Product Blog

Where did the turbomolecular pump come from?

turbomolecular pump

In 1916, Gaede initiated the development of pumps incorporating various geometric shapes, which necessitated extremely narrow gaps between stationary and rotating components. This intricate design rendered the pumps highly susceptible to damage even from minuscule dust particles. So, how could this be improved? BTLAS, a manufacturer of vacuum pump air filters, shares the evolution of turbomolecular pumps.

In 1945, Dr. Willi Becker took a keen interest in researching various types of pumps. In his pursuit to improve oil diffusion pumps, he designed a rotating barrier with the aim of keeping oil molecules away from the container. This comprised a rotating impeller and a stationary stator equipped with axially reversed blades. Becker discovered that this configuration enabled substantial compression ratios at the molecular level. Consequently, a groundbreaking idea emerged: designing a pump consisting of multiple stages connected in series, where the oil would be solely utilized for bearing lubrication.

Turbomolecular pumps entered commercial production in 1958, boasting a pumping speed of 150 l/s and weighing 95 kg. Although initial annual production ranged from 100 to 200 units primarily used in universities and research institutions, their straightforward operation and pristine vacuum conditions paved the way for new applications in the analytical industry and industrial process technology. The rapid advancements in microelectronics and microchip technology, in particular, relied heavily on turbomolecular pumps, as they ensured the high vacuum levels required under extreme conditions.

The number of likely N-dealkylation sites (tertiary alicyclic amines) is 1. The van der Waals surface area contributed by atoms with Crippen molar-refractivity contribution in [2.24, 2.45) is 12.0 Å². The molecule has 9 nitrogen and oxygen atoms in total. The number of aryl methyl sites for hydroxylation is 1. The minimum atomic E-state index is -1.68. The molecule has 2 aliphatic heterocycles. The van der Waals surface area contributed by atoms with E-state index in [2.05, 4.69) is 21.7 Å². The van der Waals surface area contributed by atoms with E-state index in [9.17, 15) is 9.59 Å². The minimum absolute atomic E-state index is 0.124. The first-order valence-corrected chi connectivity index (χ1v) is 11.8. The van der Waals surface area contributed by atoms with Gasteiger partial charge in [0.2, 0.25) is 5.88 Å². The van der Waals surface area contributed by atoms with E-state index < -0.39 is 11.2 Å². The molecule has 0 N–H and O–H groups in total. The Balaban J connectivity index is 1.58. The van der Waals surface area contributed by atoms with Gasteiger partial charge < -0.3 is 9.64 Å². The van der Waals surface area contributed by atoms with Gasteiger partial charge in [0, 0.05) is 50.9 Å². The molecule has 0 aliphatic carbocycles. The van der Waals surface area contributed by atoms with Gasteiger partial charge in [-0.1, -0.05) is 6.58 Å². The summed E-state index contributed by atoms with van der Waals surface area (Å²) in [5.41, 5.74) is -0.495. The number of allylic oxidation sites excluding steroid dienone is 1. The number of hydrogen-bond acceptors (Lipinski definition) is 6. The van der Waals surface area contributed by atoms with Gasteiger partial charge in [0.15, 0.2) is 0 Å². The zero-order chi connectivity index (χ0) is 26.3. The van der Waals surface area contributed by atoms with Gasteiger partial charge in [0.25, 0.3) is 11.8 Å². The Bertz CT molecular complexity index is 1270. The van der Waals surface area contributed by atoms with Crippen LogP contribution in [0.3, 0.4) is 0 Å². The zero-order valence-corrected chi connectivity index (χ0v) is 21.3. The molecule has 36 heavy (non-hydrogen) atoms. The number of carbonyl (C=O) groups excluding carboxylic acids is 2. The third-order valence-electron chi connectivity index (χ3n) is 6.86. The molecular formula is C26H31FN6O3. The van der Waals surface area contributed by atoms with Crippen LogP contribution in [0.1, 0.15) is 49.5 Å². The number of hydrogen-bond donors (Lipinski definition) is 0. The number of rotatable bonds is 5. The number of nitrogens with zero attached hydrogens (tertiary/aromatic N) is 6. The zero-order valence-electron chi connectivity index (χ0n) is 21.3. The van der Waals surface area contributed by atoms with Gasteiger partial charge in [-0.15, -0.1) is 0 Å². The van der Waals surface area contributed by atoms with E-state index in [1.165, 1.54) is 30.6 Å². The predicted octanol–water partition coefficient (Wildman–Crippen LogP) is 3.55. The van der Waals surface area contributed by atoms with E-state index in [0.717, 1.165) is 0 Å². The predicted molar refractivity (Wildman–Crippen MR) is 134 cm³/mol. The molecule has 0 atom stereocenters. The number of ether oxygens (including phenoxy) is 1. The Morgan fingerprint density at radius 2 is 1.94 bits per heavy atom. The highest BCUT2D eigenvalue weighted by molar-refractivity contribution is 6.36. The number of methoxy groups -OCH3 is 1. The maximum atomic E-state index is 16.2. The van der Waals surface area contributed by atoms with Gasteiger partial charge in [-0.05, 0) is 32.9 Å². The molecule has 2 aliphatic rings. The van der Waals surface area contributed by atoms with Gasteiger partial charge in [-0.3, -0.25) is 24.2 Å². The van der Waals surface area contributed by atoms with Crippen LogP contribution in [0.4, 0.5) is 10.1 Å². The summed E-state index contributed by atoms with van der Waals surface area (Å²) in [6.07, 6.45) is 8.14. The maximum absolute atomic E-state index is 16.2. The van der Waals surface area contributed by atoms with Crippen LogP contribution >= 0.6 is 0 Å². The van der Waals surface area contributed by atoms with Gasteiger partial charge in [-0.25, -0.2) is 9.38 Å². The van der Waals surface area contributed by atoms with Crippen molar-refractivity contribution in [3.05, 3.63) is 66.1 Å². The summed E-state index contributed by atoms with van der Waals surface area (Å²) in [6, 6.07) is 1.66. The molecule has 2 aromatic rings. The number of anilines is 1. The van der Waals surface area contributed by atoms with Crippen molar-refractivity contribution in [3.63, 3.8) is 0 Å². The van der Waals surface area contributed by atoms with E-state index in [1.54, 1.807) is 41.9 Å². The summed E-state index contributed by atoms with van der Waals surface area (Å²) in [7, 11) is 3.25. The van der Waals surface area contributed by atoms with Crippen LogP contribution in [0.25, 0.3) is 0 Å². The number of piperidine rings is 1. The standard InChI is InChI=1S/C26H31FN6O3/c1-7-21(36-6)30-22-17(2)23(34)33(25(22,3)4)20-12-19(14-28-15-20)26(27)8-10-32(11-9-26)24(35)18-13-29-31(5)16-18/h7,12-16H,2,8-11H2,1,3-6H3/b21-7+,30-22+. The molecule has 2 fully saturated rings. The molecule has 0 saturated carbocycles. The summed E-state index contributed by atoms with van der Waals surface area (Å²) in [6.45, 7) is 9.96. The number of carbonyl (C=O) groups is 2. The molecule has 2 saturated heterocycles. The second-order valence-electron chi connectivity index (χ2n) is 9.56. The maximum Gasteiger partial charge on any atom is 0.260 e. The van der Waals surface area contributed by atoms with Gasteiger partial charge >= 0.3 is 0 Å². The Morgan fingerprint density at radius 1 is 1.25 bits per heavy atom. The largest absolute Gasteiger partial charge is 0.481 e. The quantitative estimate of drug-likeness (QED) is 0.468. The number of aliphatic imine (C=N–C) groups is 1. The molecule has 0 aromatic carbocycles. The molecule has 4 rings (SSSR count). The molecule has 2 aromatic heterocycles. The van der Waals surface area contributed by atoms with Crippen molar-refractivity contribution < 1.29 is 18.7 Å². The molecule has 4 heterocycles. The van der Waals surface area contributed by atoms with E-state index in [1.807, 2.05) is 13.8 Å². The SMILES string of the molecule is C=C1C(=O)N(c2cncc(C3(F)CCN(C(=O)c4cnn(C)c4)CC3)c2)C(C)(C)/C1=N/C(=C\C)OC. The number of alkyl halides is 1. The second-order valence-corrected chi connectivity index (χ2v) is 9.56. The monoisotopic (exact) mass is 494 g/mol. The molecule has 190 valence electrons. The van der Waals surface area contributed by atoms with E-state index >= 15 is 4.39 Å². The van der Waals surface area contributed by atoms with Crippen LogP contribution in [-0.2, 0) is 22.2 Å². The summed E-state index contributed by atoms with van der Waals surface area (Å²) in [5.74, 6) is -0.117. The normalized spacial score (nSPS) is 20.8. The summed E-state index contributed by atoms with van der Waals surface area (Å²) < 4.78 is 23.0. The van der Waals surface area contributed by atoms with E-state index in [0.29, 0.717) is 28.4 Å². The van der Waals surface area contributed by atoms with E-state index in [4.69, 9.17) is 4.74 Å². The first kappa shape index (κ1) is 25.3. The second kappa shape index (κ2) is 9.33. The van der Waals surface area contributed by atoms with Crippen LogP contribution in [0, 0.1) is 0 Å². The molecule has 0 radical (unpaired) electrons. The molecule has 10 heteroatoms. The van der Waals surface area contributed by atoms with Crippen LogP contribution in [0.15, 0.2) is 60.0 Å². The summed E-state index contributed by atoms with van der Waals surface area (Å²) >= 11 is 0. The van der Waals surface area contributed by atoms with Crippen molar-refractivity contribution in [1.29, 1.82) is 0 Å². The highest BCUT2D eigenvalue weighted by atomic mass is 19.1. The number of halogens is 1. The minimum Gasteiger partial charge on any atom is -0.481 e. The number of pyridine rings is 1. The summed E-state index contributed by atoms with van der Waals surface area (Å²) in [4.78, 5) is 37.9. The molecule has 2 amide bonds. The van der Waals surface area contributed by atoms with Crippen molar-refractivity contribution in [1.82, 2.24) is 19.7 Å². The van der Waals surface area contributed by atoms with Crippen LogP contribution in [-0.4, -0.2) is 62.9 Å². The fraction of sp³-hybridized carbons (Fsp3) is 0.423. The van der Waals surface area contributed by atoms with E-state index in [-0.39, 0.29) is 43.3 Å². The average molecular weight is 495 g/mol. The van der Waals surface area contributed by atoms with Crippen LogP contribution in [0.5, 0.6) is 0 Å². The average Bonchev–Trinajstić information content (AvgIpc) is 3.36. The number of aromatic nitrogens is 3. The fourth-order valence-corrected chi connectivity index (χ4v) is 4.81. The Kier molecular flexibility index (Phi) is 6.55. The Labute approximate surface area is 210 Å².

For such high-vacuum pumps, eliminating dust and impurities is imperative. If used in combination, it is essential to install a vacuum pump air filter ahead of the primary pump to prevent contaminants in the intake gas from affecting system performance.

BTLAS, a dedicated manufacturer of vacuum pump air filters with over two decades of experience, addresses inlet filtration challenges in the vacuum realm. Currently, our integrated water and dust removal filters have demonstrated promising results. If your intake conditions involve contaminants, water, or other substances requiring filtration, please consult BTLAS. We will provide you with customized solutions tailored to your specific needs.

Leave a Reply